A Reference Resource
Campaigns and Elections
The Campaign and Election of 1920
No one expected Warren G. Harding to gain the Republican nomination for President when he arrived at the Chicago convention in 1920. No one, that is, except his close friend and political manager, Harry Daugherty, the wealthy corporate lawyer and lobbyist from Ohio. Daugherty believed that none of the front-runners would carry the nomination on the first ballots. Harding was known to all of them, had played poker with most of them, and was "right" on every important issue. He represented a critically important state in the election, had not opposed prohibition or suffrage, and had no political enemies. Finally, with his distinguished "presidential" profile, he was among the best-looking politicians in the nation—a sure plus, believed his friends, in an election when millions of women would vote for the first time in the nation's history.
The party leaders gave Harding the nomination on the tenth ballot. The popular governor of Massachusetts, Calvin Coolidge, was nominated for vice president. Their Republican platform condemned the Wilson administration for its handling of World War I and opposed the League of Nations. On trade and immigration, Harding and Coolidge (who would succeed Harding in office) advocated a higher protective tariff and supported new immigration requirements. Overall, they promised to return the nation to more normal times—like those prior to all the out of control drives for reform that had begun in the 1890s.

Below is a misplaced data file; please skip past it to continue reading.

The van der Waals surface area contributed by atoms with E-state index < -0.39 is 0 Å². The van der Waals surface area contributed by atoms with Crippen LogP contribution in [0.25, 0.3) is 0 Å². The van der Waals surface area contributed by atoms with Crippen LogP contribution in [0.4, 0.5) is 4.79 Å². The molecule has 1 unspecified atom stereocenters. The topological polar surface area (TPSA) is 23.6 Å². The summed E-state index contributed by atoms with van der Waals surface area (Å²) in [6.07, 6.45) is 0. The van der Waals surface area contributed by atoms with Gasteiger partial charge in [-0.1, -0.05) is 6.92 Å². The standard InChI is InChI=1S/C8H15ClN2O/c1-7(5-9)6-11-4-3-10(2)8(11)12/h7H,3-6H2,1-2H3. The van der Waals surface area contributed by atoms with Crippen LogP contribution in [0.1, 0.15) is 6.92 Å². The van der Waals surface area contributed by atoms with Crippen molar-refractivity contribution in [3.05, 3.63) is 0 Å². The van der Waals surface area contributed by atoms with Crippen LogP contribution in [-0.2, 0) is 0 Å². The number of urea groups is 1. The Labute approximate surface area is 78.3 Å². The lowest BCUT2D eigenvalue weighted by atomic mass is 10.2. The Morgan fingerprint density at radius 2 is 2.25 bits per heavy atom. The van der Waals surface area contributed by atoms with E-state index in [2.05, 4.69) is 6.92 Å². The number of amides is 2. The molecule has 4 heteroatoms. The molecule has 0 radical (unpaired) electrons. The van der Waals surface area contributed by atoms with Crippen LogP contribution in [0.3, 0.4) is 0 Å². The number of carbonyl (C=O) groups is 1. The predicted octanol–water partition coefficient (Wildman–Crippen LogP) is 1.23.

The Democrats, who met in San Francisco, also turned to an Ohio newspaperman, James M. Cox, a liberal Democrat who had served as the progressive governor of the state during the Wilson years. But they were hardly united, and it took forty-four ballots to put him over the top. The second spot on the ticket went to the popular Franklin D. Roosevelt of New York, who would become the nation's thirty-second President. The Democratic nominees reflected the party's determination to continue Woodrow Wilson's progressive agenda at home and idealistic involvement abroad.
Returning to the political strategy associated with the pre-Roosevelt days, Harding conducted a front-porch campaign in which he spoke in overused clichï¿½s (urging a "return to normalcy" after the hardships of the world war and the struggle over the League of Nations) to reporters and visitors from his home in Marion. Cox traveled twenty-two thousand miles making over four hundred speeches. The most popular entertainer in American, Al Jolson, stumped the nation for Harding, singing songs that compared the candidate to popular Republican President Abraham Lincoln. Harding won in a massive landslide, pulling over 7 million more votes than Cox. The Socialist Party candidate won 3 percent of the electorate, amassing ninety thousand votes. In the electoral college, Harding won thirty-seven states and 404 votes; Cox won only eleven southern states, with 127 electoral college votes, the traditional "Solid South" base of the Democratic Party.